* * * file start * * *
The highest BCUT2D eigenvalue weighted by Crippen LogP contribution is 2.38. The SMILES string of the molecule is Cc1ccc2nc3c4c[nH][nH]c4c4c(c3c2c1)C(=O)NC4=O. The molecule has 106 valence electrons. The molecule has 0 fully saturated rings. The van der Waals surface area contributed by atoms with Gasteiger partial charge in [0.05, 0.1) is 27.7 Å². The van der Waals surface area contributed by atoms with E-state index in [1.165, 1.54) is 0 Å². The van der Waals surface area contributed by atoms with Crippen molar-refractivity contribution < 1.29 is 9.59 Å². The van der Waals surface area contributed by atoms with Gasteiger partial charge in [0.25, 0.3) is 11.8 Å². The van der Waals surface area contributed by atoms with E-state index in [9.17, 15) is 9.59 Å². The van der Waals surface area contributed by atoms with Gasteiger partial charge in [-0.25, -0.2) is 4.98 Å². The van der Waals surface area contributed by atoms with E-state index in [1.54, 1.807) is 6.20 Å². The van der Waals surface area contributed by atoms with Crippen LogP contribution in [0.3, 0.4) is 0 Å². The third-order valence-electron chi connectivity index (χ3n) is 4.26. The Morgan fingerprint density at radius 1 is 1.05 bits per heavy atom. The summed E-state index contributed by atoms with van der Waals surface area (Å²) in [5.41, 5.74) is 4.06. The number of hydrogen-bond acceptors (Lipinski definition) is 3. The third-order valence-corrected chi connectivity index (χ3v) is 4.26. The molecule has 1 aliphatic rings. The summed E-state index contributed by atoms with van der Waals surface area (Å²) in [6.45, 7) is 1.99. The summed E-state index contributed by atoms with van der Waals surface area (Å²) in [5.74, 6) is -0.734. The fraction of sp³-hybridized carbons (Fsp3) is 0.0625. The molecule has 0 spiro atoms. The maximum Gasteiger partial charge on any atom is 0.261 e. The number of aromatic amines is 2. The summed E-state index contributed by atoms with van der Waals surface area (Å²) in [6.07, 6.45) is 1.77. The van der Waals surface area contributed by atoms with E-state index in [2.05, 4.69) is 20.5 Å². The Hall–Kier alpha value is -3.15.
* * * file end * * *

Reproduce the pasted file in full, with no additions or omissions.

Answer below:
The highest BCUT2D eigenvalue weighted by Crippen LogP contribution is 2.38. The SMILES string of the molecule is Cc1ccc2nc3c4c[nH][nH]c4c4c(c3c2c1)C(=O)NC4=O. The molecule has 106 valence electrons. The molecule has 0 fully saturated rings. The van der Waals surface area contributed by atoms with Gasteiger partial charge in [0.05, 0.1) is 27.7 Å². The van der Waals surface area contributed by atoms with E-state index in [1.165, 1.54) is 0 Å². The van der Waals surface area contributed by atoms with Crippen molar-refractivity contribution < 1.29 is 9.59 Å². The van der Waals surface area contributed by atoms with Gasteiger partial charge in [0.25, 0.3) is 11.8 Å². The van der Waals surface area contributed by atoms with E-state index in [9.17, 15) is 9.59 Å². The van der Waals surface area contributed by atoms with Gasteiger partial charge in [-0.25, -0.2) is 4.98 Å². The van der Waals surface area contributed by atoms with E-state index in [1.54, 1.807) is 6.20 Å². The van der Waals surface area contributed by atoms with Crippen LogP contribution in [0.3, 0.4) is 0 Å². The third-order valence-electron chi connectivity index (χ3n) is 4.26. The Morgan fingerprint density at radius 1 is 1.05 bits per heavy atom. The summed E-state index contributed by atoms with van der Waals surface area (Å²) in [5.41, 5.74) is 4.06. The number of hydrogen-bond acceptors (Lipinski definition) is 3. The third-order valence-corrected chi connectivity index (χ3v) is 4.26. The molecule has 1 aliphatic rings. The summed E-state index contributed by atoms with van der Waals surface area (Å²) in [6.45, 7) is 1.99. The summed E-state index contributed by atoms with van der Waals surface area (Å²) in [5.74, 6) is -0.734. The fraction of sp³-hybridized carbons (Fsp3) is 0.0625. The molecule has 0 spiro atoms. The maximum Gasteiger partial charge on any atom is 0.261 e. The number of aromatic amines is 2. The summed E-state index contributed by atoms with van der Waals surface area (Å²) in [6.07, 6.45) is 1.77. The van der Waals surface area contributed by atoms with E-state index in [2.05, 4.69) is 20.5 Å². The Hall–Kier alpha value is -3.15.